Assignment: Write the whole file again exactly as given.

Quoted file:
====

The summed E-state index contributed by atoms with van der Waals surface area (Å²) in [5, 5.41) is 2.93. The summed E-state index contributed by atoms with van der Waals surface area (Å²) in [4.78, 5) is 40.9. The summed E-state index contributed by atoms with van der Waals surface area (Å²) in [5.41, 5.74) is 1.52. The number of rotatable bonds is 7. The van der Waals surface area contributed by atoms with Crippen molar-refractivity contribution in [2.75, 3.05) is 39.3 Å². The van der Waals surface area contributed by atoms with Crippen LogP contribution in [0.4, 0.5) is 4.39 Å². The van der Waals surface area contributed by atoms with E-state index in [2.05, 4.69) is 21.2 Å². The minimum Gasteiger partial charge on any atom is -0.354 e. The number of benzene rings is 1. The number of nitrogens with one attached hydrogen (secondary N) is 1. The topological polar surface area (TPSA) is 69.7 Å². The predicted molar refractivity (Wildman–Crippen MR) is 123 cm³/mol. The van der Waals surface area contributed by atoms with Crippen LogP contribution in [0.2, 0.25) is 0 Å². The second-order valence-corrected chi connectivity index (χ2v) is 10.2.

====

The summed E-state index contributed by atoms with van der Waals surface area (Å²) in [5, 5.41) is 2.93. The summed E-state index contributed by atoms with van der Waals surface area (Å²) in [4.78, 5) is 40.9. The summed E-state index contributed by atoms with van der Waals surface area (Å²) in [5.41, 5.74) is 1.52. The number of rotatable bonds is 7. The van der Waals surface area contributed by atoms with Crippen molar-refractivity contribution in [2.75, 3.05) is 39.3 Å². The van der Waals surface area contributed by atoms with Crippen LogP contribution in [0.4, 0.5) is 4.39 Å². The van der Waals surface area contributed by atoms with E-state index in [2.05, 4.69) is 21.2 Å². The minimum Gasteiger partial charge on any atom is -0.354 e. The number of benzene rings is 1. The number of nitrogens with one attached hydrogen (secondary N) is 1. The topological polar surface area (TPSA) is 69.7 Å². The predicted molar refractivity (Wildman–Crippen MR) is 123 cm³/mol. The van der Waals surface area contributed by atoms with Crippen LogP contribution in [0.2, 0.25) is 0 Å². The second-order valence-corrected chi connectivity index (χ2v) is 10.2.